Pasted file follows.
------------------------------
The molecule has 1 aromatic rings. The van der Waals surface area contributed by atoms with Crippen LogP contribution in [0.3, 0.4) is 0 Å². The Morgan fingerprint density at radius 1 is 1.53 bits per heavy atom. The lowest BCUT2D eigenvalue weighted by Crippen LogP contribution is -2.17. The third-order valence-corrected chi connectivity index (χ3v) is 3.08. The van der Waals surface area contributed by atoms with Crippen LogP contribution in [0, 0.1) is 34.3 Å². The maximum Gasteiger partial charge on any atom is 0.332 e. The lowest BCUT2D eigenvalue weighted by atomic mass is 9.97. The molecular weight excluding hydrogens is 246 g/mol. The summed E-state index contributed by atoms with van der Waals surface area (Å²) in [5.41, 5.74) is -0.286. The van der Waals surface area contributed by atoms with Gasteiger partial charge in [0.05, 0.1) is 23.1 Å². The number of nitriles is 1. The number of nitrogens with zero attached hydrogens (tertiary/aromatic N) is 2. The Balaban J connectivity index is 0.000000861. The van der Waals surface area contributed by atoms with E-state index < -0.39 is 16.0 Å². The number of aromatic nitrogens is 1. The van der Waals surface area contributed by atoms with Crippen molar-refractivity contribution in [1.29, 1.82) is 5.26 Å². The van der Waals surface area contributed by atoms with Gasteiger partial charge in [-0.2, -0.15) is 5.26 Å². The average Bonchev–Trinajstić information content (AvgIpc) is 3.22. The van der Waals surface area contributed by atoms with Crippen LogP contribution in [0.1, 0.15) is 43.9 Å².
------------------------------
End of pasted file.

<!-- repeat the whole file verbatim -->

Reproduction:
The molecule has 1 aromatic rings. The van der Waals surface area contributed by atoms with Crippen LogP contribution in [0.3, 0.4) is 0 Å². The Morgan fingerprint density at radius 1 is 1.53 bits per heavy atom. The lowest BCUT2D eigenvalue weighted by Crippen LogP contribution is -2.17. The third-order valence-corrected chi connectivity index (χ3v) is 3.08. The van der Waals surface area contributed by atoms with Crippen LogP contribution in [0, 0.1) is 34.3 Å². The maximum Gasteiger partial charge on any atom is 0.332 e. The lowest BCUT2D eigenvalue weighted by atomic mass is 9.97. The molecular weight excluding hydrogens is 246 g/mol. The summed E-state index contributed by atoms with van der Waals surface area (Å²) in [5.41, 5.74) is -0.286. The van der Waals surface area contributed by atoms with Gasteiger partial charge in [0.05, 0.1) is 23.1 Å². The number of nitriles is 1. The number of nitrogens with zero attached hydrogens (tertiary/aromatic N) is 2. The Balaban J connectivity index is 0.000000861. The van der Waals surface area contributed by atoms with E-state index < -0.39 is 16.0 Å². The number of aromatic nitrogens is 1. The van der Waals surface area contributed by atoms with Crippen molar-refractivity contribution in [1.29, 1.82) is 5.26 Å². The van der Waals surface area contributed by atoms with Gasteiger partial charge in [-0.2, -0.15) is 5.26 Å². The average Bonchev–Trinajstić information content (AvgIpc) is 3.22. The van der Waals surface area contributed by atoms with Crippen LogP contribution in [0.1, 0.15) is 43.9 Å².